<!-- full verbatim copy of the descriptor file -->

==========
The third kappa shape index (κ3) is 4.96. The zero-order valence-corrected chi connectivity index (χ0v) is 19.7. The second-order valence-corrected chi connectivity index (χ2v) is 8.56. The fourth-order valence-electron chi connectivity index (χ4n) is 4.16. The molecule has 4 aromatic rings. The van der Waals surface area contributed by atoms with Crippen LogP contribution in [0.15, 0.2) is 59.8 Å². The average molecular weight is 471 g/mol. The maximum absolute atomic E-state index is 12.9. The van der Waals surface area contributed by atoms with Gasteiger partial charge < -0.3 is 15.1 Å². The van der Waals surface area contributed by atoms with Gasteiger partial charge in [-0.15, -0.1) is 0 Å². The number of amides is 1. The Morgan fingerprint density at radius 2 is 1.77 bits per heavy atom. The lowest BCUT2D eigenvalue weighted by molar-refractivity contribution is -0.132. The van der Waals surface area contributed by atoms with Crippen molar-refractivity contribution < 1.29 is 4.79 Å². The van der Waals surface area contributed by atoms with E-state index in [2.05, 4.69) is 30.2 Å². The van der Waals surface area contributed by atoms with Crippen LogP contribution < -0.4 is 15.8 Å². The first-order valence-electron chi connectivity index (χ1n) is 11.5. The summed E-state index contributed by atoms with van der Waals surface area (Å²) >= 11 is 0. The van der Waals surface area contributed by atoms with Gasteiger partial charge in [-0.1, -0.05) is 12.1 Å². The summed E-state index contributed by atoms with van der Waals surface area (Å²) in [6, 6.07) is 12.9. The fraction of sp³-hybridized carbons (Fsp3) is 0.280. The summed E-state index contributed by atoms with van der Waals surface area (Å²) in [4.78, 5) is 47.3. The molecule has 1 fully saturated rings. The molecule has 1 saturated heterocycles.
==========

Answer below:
The third kappa shape index (κ3) is 4.96. The zero-order valence-corrected chi connectivity index (χ0v) is 19.7. The second-order valence-corrected chi connectivity index (χ2v) is 8.56. The fourth-order valence-electron chi connectivity index (χ4n) is 4.16. The molecule has 4 aromatic rings. The van der Waals surface area contributed by atoms with Crippen LogP contribution in [0.15, 0.2) is 59.8 Å². The average molecular weight is 471 g/mol. The maximum absolute atomic E-state index is 12.9. The van der Waals surface area contributed by atoms with Gasteiger partial charge < -0.3 is 15.1 Å². The van der Waals surface area contributed by atoms with Gasteiger partial charge in [-0.15, -0.1) is 0 Å². The number of amides is 1. The Morgan fingerprint density at radius 2 is 1.77 bits per heavy atom. The lowest BCUT2D eigenvalue weighted by molar-refractivity contribution is -0.132. The van der Waals surface area contributed by atoms with Crippen molar-refractivity contribution < 1.29 is 4.79 Å². The van der Waals surface area contributed by atoms with E-state index in [2.05, 4.69) is 30.2 Å². The van der Waals surface area contributed by atoms with Crippen LogP contribution < -0.4 is 15.8 Å². The first-order valence-electron chi connectivity index (χ1n) is 11.5. The summed E-state index contributed by atoms with van der Waals surface area (Å²) >= 11 is 0. The van der Waals surface area contributed by atoms with Gasteiger partial charge in [-0.1, -0.05) is 12.1 Å². The summed E-state index contributed by atoms with van der Waals surface area (Å²) in [6, 6.07) is 12.9. The fraction of sp³-hybridized carbons (Fsp3) is 0.280. The summed E-state index contributed by atoms with van der Waals surface area (Å²) in [4.78, 5) is 47.3. The molecule has 1 fully saturated rings. The molecule has 1 saturated heterocycles.